How to Make Raspberry Rough Bliss Balls – they are the bomb

 

There is something so cute about a raspberry with it’s unique scrunched up shape in such a vivid colour.  It is hard not to love them simply for their looks but when we start talking about what they can do for our bodies, they reach star status.

The Nutrition Goods

Nutritionally speaking, a raspberry has all the goods. This little fruit is super low in calories with very little sugar, high in fibre and good to our gut plus a bunch of vitamins and minerals including copper and manganese.  There is Vitamin C all round with these guys too – 1 cup of raspberries dishes up almost half of our daily allowance for this vital vitamin.

It is true that eating a raspberry or two is not cheap, even when in season but they are certainly juicy little morsels when you do. The good news is that you can also purchase them frozen, store them in the freezer and grab them out whenever you need them.

So, we know that popping a raspberry or several into our diets will make our bodies happy.  We also know that they are super versatile and can be used simply as they are or in desserts, baking and even in savoury dishes.

Recipe + Raspberry

Which leads me to recipes. Is anybody with me when I say that I do love to look at recipes, mix and match ingredients and come up with my own variation? This favourite pastime lead to the recipe that I am sharing with you day.  Bliss Balls have been on the popular list for many people for a few years now but lots of them feature nuts and dried fruit (which I also love) but sometimes it is good to have a change right?

The Raspberry Combo

My Raspberry Rough Bliss Balls are a delicious combination of frozen raspberries, rolled oats, coconut and skim milk powder.  Super easy to make and a sweet way to get a dose of fibre, beta-glucan, protein, vitamins and minerals.  Oats are a rich source of beta-glucan, a type of soluble fibre which can assist with reducing LDL cholesterol that can accumulate in the arteries and can also lower blood glucose levels.

Raspberry Rough Bliss Balls

Ingredients (makes approx 18-20 balls)

2 cups slightly defrosted frozen raspberries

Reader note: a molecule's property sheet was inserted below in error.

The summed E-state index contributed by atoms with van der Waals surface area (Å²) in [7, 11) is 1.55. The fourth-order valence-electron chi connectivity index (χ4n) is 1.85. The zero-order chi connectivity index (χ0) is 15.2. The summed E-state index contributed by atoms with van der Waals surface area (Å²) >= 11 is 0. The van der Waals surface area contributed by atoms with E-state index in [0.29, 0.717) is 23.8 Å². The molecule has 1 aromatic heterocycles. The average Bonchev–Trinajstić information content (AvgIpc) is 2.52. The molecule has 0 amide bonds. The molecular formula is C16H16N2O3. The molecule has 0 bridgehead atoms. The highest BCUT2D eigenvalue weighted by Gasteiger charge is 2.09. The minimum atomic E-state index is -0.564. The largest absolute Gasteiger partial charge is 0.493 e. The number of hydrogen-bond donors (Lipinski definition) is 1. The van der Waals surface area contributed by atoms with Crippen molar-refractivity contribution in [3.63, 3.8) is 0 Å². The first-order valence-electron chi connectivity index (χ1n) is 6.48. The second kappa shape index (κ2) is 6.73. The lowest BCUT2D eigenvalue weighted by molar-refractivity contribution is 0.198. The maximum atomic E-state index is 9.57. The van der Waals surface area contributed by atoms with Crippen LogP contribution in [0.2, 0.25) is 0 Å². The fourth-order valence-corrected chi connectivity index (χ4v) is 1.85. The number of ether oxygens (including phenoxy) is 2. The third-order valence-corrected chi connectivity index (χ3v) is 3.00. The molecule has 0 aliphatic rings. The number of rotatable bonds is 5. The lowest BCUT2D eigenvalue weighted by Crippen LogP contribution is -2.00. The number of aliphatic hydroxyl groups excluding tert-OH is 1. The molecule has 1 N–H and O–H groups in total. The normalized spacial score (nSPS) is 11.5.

2 cups rolled oats

1.5 cups shredded coconut

2 tablespoons coconut oil

4 tablespoons water 

4 tablespoons skim milk powder

Method

Place all ingredients into the bowl of a food processor and blitz until combined. If the mixture is not sticky enough, add a little more water. Using a tablespoon, roll the mixture into balls. Refrigerate until set.

 

 

Incredible Health Benefits of Cauliflower

Some of my favourite childhood memories of food involve the humble cauliflower. The smell of this delicious vegetable baking in the oven smothered in a cheesy sauce, takes me straight back to my mum teaching me the basics of cooking. Of course, I know now that cauliflower is so much more than a friend to cheese, plus there are so many incredible health benefits to eating this tasty vegetable.

Cauliflower is a cruciferous vegetable from the Brassica family and close cousins to broccoli, cabbage and Brussels sprouts. In the nutrition world, they pack a punch and can truly enhance your health and well-being.

Bring on the incredible benefits of cauliflower.

Fighting the Free Radicals

Cauliflower is a rich source of a particular group of antioxidants known as ‘indoles,’ which are linked to the prevention of a number of cancers including bladder, breast and colorectal. These antioxidants exert their protective effects by preventing damage to body cells and tissues. This damage is caused by free radicals which are produced in the presence of cigarette smoke, radiation, inflammation, UV light and extreme exercise. The indoles in cauliflower gobble up the free radicals and reduce damage to your cells and the risk of cancer. Although antioxidants can be found in supplement form, they are much more effective in whole food like cauliflower.

A Date with Detox

The human body is very clever but sometimes it needs a bit of help. Our natural detox system usually ticks along all by itself but we do need to give it adequate nutritional support. If unwanted toxins come sailing in and less than ideal choices are being made in the dietary department, we put ourselves at an increased risk of damage to our cells and lifestyle diseases such as heart disease, diabetes, gastrointestinal disease and cancer.

Cauliflower does come to the rescue here as it is bursting with phytonutrients known as glucosinolates that help activate our detoxification system. They are the sulphur containing compounds that give cauliflower its distinctive aroma and taste and they also act as natural anti-inflammatories.

Come in Vitamin C